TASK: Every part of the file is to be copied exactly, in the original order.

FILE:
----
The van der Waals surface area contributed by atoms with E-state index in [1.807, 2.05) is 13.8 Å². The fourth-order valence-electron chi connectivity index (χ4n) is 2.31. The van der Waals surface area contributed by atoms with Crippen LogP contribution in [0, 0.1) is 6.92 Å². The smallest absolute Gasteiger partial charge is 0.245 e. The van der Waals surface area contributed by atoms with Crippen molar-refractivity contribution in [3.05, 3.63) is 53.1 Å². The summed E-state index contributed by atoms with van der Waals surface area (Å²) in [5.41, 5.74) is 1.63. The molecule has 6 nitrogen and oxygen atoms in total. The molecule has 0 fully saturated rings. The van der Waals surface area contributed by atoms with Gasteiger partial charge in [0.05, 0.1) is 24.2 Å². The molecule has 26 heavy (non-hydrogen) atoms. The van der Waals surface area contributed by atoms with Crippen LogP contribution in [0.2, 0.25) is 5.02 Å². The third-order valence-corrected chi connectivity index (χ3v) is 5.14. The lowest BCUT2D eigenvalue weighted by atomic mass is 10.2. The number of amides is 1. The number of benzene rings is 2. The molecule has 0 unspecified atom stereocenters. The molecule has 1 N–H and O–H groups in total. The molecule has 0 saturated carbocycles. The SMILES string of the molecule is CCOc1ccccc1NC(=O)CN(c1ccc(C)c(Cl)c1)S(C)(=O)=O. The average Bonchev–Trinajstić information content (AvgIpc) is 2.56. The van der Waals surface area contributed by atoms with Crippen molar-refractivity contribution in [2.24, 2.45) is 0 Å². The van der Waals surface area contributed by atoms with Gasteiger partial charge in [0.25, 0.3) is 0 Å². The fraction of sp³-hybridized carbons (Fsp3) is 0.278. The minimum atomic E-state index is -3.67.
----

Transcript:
The van der Waals surface area contributed by atoms with E-state index in [1.807, 2.05) is 13.8 Å². The fourth-order valence-electron chi connectivity index (χ4n) is 2.31. The van der Waals surface area contributed by atoms with Crippen LogP contribution in [0, 0.1) is 6.92 Å². The smallest absolute Gasteiger partial charge is 0.245 e. The van der Waals surface area contributed by atoms with Crippen molar-refractivity contribution in [3.05, 3.63) is 53.1 Å². The summed E-state index contributed by atoms with van der Waals surface area (Å²) in [5.41, 5.74) is 1.63. The molecule has 6 nitrogen and oxygen atoms in total. The molecule has 0 fully saturated rings. The van der Waals surface area contributed by atoms with Gasteiger partial charge in [0.05, 0.1) is 24.2 Å². The molecule has 26 heavy (non-hydrogen) atoms. The van der Waals surface area contributed by atoms with Crippen LogP contribution in [0.2, 0.25) is 5.02 Å². The third-order valence-corrected chi connectivity index (χ3v) is 5.14. The lowest BCUT2D eigenvalue weighted by atomic mass is 10.2. The number of amides is 1. The number of benzene rings is 2. The molecule has 0 unspecified atom stereocenters. The molecule has 1 N–H and O–H groups in total. The molecule has 0 saturated carbocycles. The SMILES string of the molecule is CCOc1ccccc1NC(=O)CN(c1ccc(C)c(Cl)c1)S(C)(=O)=O. The average Bonchev–Trinajstić information content (AvgIpc) is 2.56. The van der Waals surface area contributed by atoms with Crippen molar-refractivity contribution in [2.24, 2.45) is 0 Å². The van der Waals surface area contributed by atoms with Gasteiger partial charge in [0.25, 0.3) is 0 Å². The fraction of sp³-hybridized carbons (Fsp3) is 0.278. The minimum atomic E-state index is -3.67.